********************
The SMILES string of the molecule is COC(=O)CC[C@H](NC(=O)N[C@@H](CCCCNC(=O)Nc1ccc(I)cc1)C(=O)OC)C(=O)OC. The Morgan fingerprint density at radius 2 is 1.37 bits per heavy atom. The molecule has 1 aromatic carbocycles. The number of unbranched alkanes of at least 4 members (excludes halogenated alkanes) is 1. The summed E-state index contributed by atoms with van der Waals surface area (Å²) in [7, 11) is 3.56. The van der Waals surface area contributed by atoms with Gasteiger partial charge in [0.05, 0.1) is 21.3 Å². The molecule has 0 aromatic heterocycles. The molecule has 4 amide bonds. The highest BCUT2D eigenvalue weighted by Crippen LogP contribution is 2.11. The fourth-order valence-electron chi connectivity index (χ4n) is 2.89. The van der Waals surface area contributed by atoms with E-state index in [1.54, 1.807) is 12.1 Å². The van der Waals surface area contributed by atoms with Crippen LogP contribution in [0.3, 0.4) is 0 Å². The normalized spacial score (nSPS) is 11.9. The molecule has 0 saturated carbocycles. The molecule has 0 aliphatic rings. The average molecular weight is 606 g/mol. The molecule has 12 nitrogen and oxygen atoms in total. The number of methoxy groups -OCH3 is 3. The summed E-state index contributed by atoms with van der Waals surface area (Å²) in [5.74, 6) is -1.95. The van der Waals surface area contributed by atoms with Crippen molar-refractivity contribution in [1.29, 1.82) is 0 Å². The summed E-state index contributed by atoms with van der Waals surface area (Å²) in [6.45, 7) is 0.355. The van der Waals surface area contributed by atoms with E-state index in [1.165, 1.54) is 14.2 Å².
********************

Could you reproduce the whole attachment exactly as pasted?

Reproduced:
The SMILES string of the molecule is COC(=O)CC[C@H](NC(=O)N[C@@H](CCCCNC(=O)Nc1ccc(I)cc1)C(=O)OC)C(=O)OC. The Morgan fingerprint density at radius 2 is 1.37 bits per heavy atom. The molecule has 1 aromatic carbocycles. The number of unbranched alkanes of at least 4 members (excludes halogenated alkanes) is 1. The summed E-state index contributed by atoms with van der Waals surface area (Å²) in [7, 11) is 3.56. The van der Waals surface area contributed by atoms with Gasteiger partial charge in [0.05, 0.1) is 21.3 Å². The molecule has 0 aromatic heterocycles. The molecule has 4 amide bonds. The highest BCUT2D eigenvalue weighted by Crippen LogP contribution is 2.11. The fourth-order valence-electron chi connectivity index (χ4n) is 2.89. The van der Waals surface area contributed by atoms with E-state index in [1.54, 1.807) is 12.1 Å². The van der Waals surface area contributed by atoms with Crippen LogP contribution in [0.3, 0.4) is 0 Å². The normalized spacial score (nSPS) is 11.9. The molecule has 0 saturated carbocycles. The molecule has 0 aliphatic rings. The average molecular weight is 606 g/mol. The molecule has 12 nitrogen and oxygen atoms in total. The number of methoxy groups -OCH3 is 3. The summed E-state index contributed by atoms with van der Waals surface area (Å²) in [5.74, 6) is -1.95. The van der Waals surface area contributed by atoms with Crippen molar-refractivity contribution in [1.29, 1.82) is 0 Å². The summed E-state index contributed by atoms with van der Waals surface area (Å²) in [6.45, 7) is 0.355. The van der Waals surface area contributed by atoms with E-state index in [1.165, 1.54) is 14.2 Å².